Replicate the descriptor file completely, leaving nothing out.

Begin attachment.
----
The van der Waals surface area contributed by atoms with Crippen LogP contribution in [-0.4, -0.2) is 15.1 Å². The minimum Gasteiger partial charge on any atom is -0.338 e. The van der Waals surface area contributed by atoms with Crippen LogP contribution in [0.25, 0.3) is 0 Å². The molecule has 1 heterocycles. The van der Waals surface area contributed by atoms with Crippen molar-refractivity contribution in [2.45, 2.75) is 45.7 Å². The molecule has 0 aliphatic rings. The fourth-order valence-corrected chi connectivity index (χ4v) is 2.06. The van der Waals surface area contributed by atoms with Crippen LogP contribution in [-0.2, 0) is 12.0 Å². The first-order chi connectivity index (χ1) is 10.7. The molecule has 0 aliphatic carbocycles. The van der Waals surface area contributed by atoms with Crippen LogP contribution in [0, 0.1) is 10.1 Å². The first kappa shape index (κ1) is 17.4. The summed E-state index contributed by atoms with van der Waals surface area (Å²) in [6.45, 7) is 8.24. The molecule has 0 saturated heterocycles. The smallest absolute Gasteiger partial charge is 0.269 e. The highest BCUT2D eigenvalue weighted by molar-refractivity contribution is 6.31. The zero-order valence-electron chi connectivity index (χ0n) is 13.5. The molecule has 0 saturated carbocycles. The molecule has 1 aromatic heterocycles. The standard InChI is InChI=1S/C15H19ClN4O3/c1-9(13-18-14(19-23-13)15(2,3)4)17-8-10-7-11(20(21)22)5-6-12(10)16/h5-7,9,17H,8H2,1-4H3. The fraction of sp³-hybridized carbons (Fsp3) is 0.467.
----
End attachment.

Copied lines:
The van der Waals surface area contributed by atoms with Crippen LogP contribution in [-0.4, -0.2) is 15.1 Å². The minimum Gasteiger partial charge on any atom is -0.338 e. The van der Waals surface area contributed by atoms with Crippen LogP contribution in [0.25, 0.3) is 0 Å². The molecule has 1 heterocycles. The van der Waals surface area contributed by atoms with Crippen molar-refractivity contribution in [2.45, 2.75) is 45.7 Å². The molecule has 0 aliphatic rings. The fourth-order valence-corrected chi connectivity index (χ4v) is 2.06. The van der Waals surface area contributed by atoms with Crippen LogP contribution in [-0.2, 0) is 12.0 Å². The first-order chi connectivity index (χ1) is 10.7. The molecule has 0 aliphatic carbocycles. The van der Waals surface area contributed by atoms with Crippen LogP contribution in [0, 0.1) is 10.1 Å². The first kappa shape index (κ1) is 17.4. The summed E-state index contributed by atoms with van der Waals surface area (Å²) in [6.45, 7) is 8.24. The molecule has 0 saturated heterocycles. The smallest absolute Gasteiger partial charge is 0.269 e. The highest BCUT2D eigenvalue weighted by molar-refractivity contribution is 6.31. The zero-order valence-electron chi connectivity index (χ0n) is 13.5. The molecule has 0 saturated carbocycles. The molecule has 1 aromatic heterocycles. The standard InChI is InChI=1S/C15H19ClN4O3/c1-9(13-18-14(19-23-13)15(2,3)4)17-8-10-7-11(20(21)22)5-6-12(10)16/h5-7,9,17H,8H2,1-4H3. The fraction of sp³-hybridized carbons (Fsp3) is 0.467.